Thursday, 31 January 2013

More fighting talk

Along with the large amounts borrowed by governments, the younger generation are also set to be saddled with more debt which is not of their own making.

Talks of battles and fighting in the previous blog got Your Neighbourhood Economist thinking about a struggle so epic that it makes the currency wars seem like kids throwing toys in the playground (or, more literally, central bankers throwing money at the economy).  This fight pits a battle-hardened and organised army against a smaller force that increasingly has its back up against the wall.  So who is fighting over what?  It is a battle between old and young over pensions.  The money that government pay the elderly in their retirement adds a further weight to the mountain of debt already depressing the global economy but pensioners form a potent force in politics and loathe to give up what had been promised to them in the past.  Yet pensions that would have been tough to pay even in good times may be set to bankrupt a younger generation.

Pensions have traditionally been based on pay-as-you-go schemes where payments for pensioners come from the taxes paid by current workers.  This was an arrangement that was acceptable to workers to begin with because it was assumed that they would also be eligible for pensions after retirement.  This system relied on a growing population where the work force was expanding so that the burden of pensions was never too great.  This social contract has broken down due to the demographic accident of the baby boomers.  The surge in births following the end of the Second World War resulted in a bulge in the population due to the so-called baby boomers having fewer babies than previous generations.  The drop in child birth means that there will be fewer people in jobs paying taxes to fund the retirement of their parents’ generation.  Not only is the number of pensioners growing relative to the working age population, but the costs of pensions themselves are increasing as people live for longer.  The prolonged lives of the elderly will add bigger medical bills as well.  So something has to give – high taxes and less spending in other areas or a reduction in pay outs to the elderly.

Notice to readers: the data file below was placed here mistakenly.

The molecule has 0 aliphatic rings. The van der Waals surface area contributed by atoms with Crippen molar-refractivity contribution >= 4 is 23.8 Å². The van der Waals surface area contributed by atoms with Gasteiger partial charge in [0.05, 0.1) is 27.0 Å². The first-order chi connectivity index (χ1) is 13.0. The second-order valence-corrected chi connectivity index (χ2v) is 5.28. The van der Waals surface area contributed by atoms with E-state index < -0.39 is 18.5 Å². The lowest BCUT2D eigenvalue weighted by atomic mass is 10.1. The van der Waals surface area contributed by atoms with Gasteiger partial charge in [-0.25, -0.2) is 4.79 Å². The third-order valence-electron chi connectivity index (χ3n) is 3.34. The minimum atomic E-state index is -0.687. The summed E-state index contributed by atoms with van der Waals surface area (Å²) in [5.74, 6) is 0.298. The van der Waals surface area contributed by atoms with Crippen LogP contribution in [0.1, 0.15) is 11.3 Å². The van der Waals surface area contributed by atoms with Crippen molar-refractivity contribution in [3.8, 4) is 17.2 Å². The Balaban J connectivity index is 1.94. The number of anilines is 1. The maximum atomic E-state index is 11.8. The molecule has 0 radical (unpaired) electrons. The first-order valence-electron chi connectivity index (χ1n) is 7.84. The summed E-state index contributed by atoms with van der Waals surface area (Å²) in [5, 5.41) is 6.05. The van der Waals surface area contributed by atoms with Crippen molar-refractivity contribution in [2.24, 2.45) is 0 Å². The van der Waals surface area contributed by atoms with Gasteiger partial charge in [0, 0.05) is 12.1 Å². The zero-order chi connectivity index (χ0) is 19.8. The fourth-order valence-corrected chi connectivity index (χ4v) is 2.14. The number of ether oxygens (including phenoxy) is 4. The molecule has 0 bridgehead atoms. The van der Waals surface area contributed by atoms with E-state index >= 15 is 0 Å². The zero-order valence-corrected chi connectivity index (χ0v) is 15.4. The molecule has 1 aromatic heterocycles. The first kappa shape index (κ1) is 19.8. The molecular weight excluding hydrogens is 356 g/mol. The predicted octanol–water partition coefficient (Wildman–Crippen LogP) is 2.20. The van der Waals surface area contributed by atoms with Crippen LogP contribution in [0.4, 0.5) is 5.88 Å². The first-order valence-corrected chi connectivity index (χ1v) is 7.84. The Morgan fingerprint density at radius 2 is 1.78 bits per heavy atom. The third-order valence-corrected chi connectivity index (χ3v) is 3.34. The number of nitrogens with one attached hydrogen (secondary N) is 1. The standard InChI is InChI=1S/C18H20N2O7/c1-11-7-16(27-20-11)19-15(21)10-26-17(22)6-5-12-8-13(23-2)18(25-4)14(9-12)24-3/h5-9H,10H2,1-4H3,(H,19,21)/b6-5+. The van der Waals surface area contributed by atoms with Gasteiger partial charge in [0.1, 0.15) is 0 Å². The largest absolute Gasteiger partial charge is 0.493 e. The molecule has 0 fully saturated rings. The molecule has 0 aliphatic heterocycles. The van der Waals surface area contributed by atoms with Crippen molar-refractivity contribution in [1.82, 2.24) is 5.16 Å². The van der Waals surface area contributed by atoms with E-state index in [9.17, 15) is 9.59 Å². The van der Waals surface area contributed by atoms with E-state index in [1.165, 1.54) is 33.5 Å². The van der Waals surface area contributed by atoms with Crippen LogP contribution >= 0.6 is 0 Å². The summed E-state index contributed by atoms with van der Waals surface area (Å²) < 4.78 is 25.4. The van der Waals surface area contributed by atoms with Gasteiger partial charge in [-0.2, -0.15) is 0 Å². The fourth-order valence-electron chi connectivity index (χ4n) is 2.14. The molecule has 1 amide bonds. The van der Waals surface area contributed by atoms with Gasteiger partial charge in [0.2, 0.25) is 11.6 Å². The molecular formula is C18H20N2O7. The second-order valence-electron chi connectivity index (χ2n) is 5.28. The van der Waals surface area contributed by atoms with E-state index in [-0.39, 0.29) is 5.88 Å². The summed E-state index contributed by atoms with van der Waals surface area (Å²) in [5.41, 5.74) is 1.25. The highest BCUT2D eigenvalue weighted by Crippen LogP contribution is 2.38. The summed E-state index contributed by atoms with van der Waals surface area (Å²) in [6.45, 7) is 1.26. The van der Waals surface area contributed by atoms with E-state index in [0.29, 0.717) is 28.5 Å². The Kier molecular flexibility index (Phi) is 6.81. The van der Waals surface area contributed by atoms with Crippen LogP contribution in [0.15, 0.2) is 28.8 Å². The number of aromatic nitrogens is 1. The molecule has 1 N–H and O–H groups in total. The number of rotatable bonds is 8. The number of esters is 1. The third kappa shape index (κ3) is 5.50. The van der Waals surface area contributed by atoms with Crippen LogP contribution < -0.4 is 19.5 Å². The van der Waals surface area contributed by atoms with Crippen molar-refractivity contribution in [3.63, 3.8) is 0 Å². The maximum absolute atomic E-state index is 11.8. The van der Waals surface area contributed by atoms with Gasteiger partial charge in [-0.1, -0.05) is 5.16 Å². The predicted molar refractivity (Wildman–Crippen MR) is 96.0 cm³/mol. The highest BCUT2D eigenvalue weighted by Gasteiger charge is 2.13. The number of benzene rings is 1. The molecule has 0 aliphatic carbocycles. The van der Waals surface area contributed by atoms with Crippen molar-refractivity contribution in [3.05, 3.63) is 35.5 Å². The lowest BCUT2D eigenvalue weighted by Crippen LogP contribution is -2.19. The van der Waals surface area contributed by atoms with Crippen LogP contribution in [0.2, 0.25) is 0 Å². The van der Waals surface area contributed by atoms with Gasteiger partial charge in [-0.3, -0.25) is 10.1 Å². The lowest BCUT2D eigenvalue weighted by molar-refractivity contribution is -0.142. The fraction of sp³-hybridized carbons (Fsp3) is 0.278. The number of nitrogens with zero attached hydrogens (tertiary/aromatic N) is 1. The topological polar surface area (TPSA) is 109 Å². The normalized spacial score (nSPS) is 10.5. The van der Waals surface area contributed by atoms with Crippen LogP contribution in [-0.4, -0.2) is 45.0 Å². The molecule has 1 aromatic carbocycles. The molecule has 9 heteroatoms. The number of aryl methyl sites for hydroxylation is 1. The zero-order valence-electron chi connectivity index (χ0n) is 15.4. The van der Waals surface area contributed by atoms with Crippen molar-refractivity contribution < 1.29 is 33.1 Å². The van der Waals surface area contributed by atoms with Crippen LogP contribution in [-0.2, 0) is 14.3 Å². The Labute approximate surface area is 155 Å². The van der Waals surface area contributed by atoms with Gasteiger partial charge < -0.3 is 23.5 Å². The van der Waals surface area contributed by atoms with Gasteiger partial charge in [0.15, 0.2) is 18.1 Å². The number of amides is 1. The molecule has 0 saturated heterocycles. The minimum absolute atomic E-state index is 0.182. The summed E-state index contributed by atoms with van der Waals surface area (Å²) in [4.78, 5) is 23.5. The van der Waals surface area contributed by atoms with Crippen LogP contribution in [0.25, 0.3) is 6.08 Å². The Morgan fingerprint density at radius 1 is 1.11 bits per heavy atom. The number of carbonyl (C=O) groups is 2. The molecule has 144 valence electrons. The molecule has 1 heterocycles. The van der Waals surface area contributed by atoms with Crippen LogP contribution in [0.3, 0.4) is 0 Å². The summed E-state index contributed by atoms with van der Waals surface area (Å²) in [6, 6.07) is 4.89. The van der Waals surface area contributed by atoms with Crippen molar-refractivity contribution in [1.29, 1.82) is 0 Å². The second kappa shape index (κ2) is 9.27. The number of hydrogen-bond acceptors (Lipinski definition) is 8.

As one would imagine, the baby boomers are not keen to give up what has been promised to them.  They believed that they paid their fair share of taxes, part of which funded the pensions of their parents’ generation, and now expect to receive the same treatment as they head into retirement.  Not only do baby boomers outnumber the younger generation but they also form a political force to be reckoned with.  The older generation have much higher voting turnout and are more politically active after experiencing dramatic changes during the post war years.  The young, on the other hand, are typically seen as being disillusioned with politics and can’t be bothered voting.

Politicians are aware of the potential shortfall in government finances with pension costs expected to balloon in the coming decades.  Baby boomers have added to the problem after years of voting for lower taxes.  There have been recent attempts to forge a solution through raising the retirement age but it is a political minefield (the new government in France even lowered the retirement age which was a reversal of the previous government).  Immigration would also help but voters in many countries can’t stomach the thought too many foreigners even if they are paying taxes.  So even though the elderly with their failing eye sight and walking canes may not seem to be able to wreck much havoc, they are set to demolish government finances. 

So it seems likely that young people will be left to foot the bill and they are already paying the consequences of a system that is geared toward their elders.  The older generation has benefited from rising property prices through their lifetime but now youngster struggle to buy their first home and end up stuck living with their parents.  The job market is also tough as unions protect the jobs of current workers who are typically older while the young miss out on work as no new jobs are being created due to economic stagnation.  And when people from the younger generation do find work, they have to pay taxes which go toward pensions as well as putting money into pension accounts to pay for their own retirement – paying for pensions for both themselves and for their parents.  This may be the first generation in centuries that will be worse off than their parents.  And you thought it was tough growing up!

1 comment:

  1. Ultimately, this is why I am a classical Libertarian, let nobody have anything, just have a low tax country, and let people take responsibility for their own affairs. And certainly public sector officials should never get pensions, just pay them what they're worth and let them take care of themselves. The general history of the West has generally involved replacing what worked, with what sounded good.